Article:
Most club, school and university rowing in the UK is focused on racing – but there’s another way! Helena Smalman-Smith explains more, and talks to two clubs with thriving recreational rowing groups
Have you been for a cycle or maybe a run recently? And if so, why?
I’m guessing it would just have been because you wanted to take some exercise and/or simply because you enjoyed it. Exercise for fun and on your own terms is hugely popular, if the steady stream of cyclists and runners of all ages, shapes, sizes and speeds passing my house is anything to go by, never mind the swarms of independent kayakers and paddleboarders on the river every summer.
So, offering a ‘your workout, your choice’ option at your club will almost certainly appeal to a whole lot of people in your local community for whom hard-training squad rowing has little appeal or simply doesn’t fit with family or work commitments.
What is recreational rowing?
Like it says on the tin, it’s rowing for enjoyment. A crucial difference from ‘squad’ rowing is that you don’t have to turn up for any given session. This does require a flexible attitude, but as Michele Fisher, Bedford RC’s ‘rec’ group co-ordinator explains: “Generally we don’t know in advance what we’re going to be doing because we don’t have set crews, but it always sorts itself out. They’re all such lovely people they just move into a scull, volunteer to cox or even end up on an ergo or go for a walk if it’s too windy to single.”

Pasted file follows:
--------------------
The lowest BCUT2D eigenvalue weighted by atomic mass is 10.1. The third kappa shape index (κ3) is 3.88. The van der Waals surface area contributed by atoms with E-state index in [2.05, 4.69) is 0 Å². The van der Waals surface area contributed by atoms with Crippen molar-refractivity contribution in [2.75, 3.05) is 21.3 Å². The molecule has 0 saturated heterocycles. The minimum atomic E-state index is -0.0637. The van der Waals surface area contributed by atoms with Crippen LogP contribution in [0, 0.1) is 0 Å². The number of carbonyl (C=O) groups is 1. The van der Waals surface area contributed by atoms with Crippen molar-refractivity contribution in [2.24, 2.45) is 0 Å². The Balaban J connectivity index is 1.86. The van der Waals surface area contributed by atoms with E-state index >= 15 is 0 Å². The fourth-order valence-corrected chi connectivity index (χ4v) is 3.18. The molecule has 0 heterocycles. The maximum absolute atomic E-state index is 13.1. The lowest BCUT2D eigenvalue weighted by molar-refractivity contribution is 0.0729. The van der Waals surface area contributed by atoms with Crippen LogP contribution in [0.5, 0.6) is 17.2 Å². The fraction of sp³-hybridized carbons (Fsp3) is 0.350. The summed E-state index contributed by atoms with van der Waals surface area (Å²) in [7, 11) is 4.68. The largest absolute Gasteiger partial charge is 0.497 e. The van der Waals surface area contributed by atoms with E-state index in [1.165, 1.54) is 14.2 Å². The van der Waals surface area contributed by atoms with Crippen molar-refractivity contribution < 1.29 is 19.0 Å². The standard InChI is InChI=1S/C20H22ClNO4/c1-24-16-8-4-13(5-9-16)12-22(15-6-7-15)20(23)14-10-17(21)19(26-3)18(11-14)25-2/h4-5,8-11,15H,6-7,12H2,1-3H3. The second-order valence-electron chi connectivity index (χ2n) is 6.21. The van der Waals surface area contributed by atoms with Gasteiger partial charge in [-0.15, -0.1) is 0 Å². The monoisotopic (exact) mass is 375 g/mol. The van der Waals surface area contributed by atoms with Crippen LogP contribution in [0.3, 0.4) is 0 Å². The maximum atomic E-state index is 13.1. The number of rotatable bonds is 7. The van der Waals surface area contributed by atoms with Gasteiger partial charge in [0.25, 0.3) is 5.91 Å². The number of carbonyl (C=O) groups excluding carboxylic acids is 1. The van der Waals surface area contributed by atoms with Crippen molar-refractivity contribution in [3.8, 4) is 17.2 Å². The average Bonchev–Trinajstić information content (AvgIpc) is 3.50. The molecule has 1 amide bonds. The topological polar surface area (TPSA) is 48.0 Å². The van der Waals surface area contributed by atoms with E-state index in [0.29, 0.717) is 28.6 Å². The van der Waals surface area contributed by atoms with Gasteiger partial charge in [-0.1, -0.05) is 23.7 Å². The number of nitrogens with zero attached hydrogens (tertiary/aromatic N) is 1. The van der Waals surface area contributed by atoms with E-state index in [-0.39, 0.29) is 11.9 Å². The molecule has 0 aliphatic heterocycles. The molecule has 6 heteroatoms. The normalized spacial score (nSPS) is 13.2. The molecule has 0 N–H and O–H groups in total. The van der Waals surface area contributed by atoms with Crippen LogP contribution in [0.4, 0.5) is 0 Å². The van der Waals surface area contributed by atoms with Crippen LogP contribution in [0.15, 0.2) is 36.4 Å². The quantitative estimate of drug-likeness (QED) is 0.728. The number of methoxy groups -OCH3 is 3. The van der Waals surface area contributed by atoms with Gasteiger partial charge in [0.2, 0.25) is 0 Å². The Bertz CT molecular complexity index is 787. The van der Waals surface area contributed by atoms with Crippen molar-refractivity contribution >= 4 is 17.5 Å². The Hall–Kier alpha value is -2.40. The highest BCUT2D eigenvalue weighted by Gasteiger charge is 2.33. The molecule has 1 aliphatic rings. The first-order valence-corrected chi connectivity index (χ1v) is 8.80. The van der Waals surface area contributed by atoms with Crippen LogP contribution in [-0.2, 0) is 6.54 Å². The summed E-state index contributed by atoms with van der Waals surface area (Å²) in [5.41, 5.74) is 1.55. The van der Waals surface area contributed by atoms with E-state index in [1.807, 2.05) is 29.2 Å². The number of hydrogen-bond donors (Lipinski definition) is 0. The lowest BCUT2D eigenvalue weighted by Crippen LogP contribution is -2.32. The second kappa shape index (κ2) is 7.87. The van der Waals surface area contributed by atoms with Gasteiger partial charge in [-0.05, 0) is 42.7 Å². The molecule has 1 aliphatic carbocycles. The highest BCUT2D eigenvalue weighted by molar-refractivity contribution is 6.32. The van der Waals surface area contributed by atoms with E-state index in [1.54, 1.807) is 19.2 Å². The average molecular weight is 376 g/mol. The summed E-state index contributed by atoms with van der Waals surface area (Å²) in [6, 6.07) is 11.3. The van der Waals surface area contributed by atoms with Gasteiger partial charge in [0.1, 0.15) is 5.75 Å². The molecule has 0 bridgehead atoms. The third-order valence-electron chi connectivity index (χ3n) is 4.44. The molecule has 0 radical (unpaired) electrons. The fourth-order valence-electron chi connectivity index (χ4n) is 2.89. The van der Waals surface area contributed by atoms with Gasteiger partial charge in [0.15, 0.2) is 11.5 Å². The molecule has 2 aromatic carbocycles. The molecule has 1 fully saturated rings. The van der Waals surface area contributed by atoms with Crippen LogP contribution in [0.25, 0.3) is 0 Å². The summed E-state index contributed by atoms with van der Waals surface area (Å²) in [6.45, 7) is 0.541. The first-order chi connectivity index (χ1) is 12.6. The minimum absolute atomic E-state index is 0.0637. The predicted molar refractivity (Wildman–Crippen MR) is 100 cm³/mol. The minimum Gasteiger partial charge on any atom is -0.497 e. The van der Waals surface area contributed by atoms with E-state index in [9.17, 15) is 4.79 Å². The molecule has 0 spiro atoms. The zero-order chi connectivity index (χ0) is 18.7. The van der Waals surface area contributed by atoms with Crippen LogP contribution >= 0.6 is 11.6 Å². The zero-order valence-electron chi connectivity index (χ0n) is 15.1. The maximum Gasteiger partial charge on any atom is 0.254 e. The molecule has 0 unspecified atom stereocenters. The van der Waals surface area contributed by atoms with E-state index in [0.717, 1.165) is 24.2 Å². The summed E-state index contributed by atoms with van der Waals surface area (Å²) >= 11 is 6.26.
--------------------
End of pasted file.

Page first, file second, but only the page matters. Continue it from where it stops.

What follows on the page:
Without the pressure that racing crews have to mould into a competitive unit, who’s in the boat really isn’t an issue.
There’s no training programme either (unless you want one, say, to work towards taking part in a particular event) so lung-busting, leg-burning pieces are optional. That said, many members of recreational groups do target both local and national (mainly masters) events.
“I never thought leisure rowers could be so competitive and successful!” says John Sparrow, founder of the York City Leisure & Progression Group.
“A rec group will help you expand your membership. Considerably”
Recreational rowers can be of any standard and any age. Admittedly, many groups have an older demographic, but that’s largely only because they often meet during the working day, which means they mostly attract retirees, in addition to shift workers, freelancers and others not working full time. It can be done in any type of boat, although ‘stable’ or ‘Explore’ boats are popular with many recreational groups, particularly coxed quads so no one has the hassle of bow-steering yet the coxing seat is spacious enough for almost anyone to fit in. Their easily adjustable ergo-feet and hull also accommodate mixed crews well.
Here, Graham Hall of Christchurch RC describes why the club set up a social rowing group and what they like doing:
How to set up recreational rowing within a racing club